‘Everything’s just pretty much scars now.’
The sexual abuse began when Hume was four or five years old. In the late 1980s, after he and his siblings were taken from their mother in Perth and placed in respite care, Hume was forced to perform sex acts by the man who was supposed to be looking after him.
‘He did tell me not to tell anybody. And if I did, I’ll be seeing him every weekend and he’ll hurt me every chance he could.’
Around the same time, Hume was also abused at home by a friend of his mother who was babysitting. And again the man threatened the frightened young boy into keeping quiet.
Shortly after this Hume and his brother went into fulltime foster care, but the nightmare continued. Hume was sexually abused and raped by his foster father, a man he described as ‘very sadistic’.
There was physical abuse, too, from his foster mother. ‘His wife, or his partner, knew what was going on and then she would take her frustrations out on me.
‘That went on for a while.’
Hume remembered case workers visiting the home, but they never saw anything wrong. ‘They would inform the people, the carers, when they were coming out, so they made everything look happy and all that. And the bruises on me they blamed my brother for.’
Hume said he even tried to report the abuse to the case workers, but all it did was make his foster father more cruel. ‘They confronted the carers and obviously they would deny it. And then I learnt the hard way it was best to keep my mouth shut.
‘I was terrified … because I knew what he was capable of.’
When Hume was about seven, he and his brother were living in a new foster home during the week and an Aboriginal group home on weekends, because ‘the department said that we needed to learn more about our culture’.
At the group home Hume was again sexually, and brutally, abused by a carer. ‘I tried to fight back but obviously it was a bit … one-sided.
‘He pretty much said that I could say whatever I want but nobody’s going to believe me because I’m a liar and he has a good reputation.’
Hume didn’t tell his foster parents about the abuse but tried to make it clear that he didn’t want to go back to the home. But nothing changed.
After that Hume said he just ‘shut down’, keeping to himself and not talking.
A few years later Hume and his brother were sharing a room in another group home. One night, Hume recalled being dragged out of bed by a carer who was drunk or on drugs. The man bashed the other boy, ‘pretty much knocked my brother out’, then sexually abused and raped Hume.
‘After he finished he started hitting me around and saying that it was my fault that it happened.’ Hume said that this was the first of more than a dozen times he was abused in the home.
Hume also spoke of severe physical abuse from the staff, ‘using me as an ashtray, things like that’.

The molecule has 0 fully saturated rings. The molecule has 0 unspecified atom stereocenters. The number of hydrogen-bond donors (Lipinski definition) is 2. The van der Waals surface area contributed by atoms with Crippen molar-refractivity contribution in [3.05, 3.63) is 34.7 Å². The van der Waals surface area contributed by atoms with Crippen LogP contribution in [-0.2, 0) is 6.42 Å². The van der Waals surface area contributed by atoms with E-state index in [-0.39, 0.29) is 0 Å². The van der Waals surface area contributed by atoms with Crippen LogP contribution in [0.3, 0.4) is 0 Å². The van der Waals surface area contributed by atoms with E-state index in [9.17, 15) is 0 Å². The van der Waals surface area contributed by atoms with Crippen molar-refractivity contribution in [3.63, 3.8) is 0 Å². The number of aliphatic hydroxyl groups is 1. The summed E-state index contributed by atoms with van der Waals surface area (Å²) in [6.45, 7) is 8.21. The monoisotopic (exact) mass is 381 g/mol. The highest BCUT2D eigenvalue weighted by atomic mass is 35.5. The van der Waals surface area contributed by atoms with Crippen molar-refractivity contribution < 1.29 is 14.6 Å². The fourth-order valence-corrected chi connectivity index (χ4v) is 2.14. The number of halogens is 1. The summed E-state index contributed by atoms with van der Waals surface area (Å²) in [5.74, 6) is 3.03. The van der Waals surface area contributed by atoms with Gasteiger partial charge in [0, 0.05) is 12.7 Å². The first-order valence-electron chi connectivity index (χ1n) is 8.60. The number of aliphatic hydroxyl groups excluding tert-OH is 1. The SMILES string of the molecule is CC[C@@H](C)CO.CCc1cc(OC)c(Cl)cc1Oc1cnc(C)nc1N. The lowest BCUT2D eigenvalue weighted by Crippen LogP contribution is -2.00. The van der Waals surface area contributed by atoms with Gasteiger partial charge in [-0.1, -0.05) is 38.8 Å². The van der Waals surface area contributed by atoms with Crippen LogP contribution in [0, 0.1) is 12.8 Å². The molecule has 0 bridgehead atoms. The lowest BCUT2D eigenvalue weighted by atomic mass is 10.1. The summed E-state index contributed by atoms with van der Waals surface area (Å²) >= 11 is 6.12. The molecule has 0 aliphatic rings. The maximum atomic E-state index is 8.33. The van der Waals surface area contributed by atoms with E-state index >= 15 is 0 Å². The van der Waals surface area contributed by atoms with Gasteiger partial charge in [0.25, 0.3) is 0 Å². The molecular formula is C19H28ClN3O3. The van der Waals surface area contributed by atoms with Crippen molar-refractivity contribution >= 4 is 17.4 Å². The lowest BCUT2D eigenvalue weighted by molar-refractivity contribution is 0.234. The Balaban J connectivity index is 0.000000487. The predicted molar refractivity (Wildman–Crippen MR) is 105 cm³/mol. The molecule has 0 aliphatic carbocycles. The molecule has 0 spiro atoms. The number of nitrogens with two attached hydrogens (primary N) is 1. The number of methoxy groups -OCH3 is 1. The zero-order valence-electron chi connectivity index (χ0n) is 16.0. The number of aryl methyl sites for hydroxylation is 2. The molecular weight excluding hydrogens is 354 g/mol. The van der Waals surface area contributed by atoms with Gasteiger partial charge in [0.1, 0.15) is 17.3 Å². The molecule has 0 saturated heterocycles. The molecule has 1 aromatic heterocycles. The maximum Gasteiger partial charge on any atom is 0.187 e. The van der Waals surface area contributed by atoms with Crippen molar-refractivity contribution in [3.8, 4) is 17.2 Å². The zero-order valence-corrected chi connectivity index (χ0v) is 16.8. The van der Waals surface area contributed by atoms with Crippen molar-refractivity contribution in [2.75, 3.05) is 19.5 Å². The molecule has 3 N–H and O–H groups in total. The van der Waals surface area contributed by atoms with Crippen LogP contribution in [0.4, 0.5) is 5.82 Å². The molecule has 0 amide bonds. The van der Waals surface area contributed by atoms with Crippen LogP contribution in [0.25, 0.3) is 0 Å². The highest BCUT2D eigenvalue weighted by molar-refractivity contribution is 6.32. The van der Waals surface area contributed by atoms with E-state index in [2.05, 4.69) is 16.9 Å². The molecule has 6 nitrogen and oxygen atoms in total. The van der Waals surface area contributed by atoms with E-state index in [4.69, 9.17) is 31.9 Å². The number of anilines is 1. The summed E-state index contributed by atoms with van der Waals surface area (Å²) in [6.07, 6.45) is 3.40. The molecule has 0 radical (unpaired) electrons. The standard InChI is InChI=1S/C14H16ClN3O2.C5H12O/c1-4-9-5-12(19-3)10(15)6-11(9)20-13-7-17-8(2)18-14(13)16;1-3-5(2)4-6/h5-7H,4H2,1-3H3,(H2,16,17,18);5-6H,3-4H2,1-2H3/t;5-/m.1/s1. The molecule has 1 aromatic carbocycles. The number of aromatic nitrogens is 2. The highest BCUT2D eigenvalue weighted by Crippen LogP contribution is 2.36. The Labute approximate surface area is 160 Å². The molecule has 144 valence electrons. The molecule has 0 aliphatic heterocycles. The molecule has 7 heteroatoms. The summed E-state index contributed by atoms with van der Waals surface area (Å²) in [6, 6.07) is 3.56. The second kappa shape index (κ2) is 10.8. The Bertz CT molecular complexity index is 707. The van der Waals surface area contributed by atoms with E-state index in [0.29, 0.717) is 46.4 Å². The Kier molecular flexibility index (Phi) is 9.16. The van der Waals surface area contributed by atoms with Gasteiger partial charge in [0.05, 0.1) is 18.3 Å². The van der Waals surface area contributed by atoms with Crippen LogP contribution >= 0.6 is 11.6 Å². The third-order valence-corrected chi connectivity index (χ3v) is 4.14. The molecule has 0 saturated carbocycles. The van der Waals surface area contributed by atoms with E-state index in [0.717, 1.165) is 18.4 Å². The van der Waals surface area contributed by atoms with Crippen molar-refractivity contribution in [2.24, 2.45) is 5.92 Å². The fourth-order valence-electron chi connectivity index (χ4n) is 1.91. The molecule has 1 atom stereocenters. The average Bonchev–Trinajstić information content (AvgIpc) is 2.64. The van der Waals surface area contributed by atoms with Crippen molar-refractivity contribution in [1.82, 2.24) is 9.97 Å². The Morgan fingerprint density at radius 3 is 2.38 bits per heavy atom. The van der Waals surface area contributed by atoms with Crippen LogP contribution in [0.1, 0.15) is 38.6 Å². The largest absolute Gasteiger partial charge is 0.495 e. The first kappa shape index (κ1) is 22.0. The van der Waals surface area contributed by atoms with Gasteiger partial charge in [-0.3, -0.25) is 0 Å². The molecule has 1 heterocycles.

Again Hume tried to report what was going on, and again he was the only one punished. He ran away from the home but said his pleas not to be taken back always ‘fell on deaf ears’.
When the two brothers finally got out of the group home they went to live with a new foster mother. Hume described her as an ‘emotional blackmailer’, but said there was no sexual or physical abuse. ‘Compared to the houses we’d been in, it felt like … heaven.’
But years of abuse had taken their toll. ‘By that stage I was pretty much numb,’ he said.
When Hume lost his brother in an accident he left the foster home and was taken in and cared for by a friend’s father. ‘He’s there for me to this day.’
In the years since Hume has had to use all his strength to deal with the impact of the abuse on his mental health.
‘My kids and being there for them are the reason I haven’t lost it or freaked out yet because … they need me and I’m not any good if I’m laying in bed or in a hospital because I can’t look after them.’
He’s never had counselling or made a report to the police. Hume did receive some compensation from the Western Australian Government, but only for the physical abuse.
‘I really didn’t disclose much because even to this day I’m still ashamed of what happened.’
Contacting the Royal Commission was the first time he’d been able to talk about even a part of the sexual abuse he suffered. ‘There are other things that happened to me but I’ll … keep that to myself.
‘My partner told me to talk about it but I honestly don’t feel like I can.’
Reading and writing have always been difficult for Hume and he believes, if anyone had cared about him, he would’ve been diagnosed with dyslexia as a boy. Despite this, when he spoke to the Commissioner, Hume was studying to get a degree so he can help children and young people.
He wants to see a system where all carers want to help, not just use children as a way of getting money. Hume also believes that kids in care should always have access to someone they can talk to, someone they know.
‘They need to be able to trust their case officers and not just be a number.’
Hume’s mental health is still fragile, but his partner and their children make him stronger every day.
‘I just give them what I should have got. Love and support.’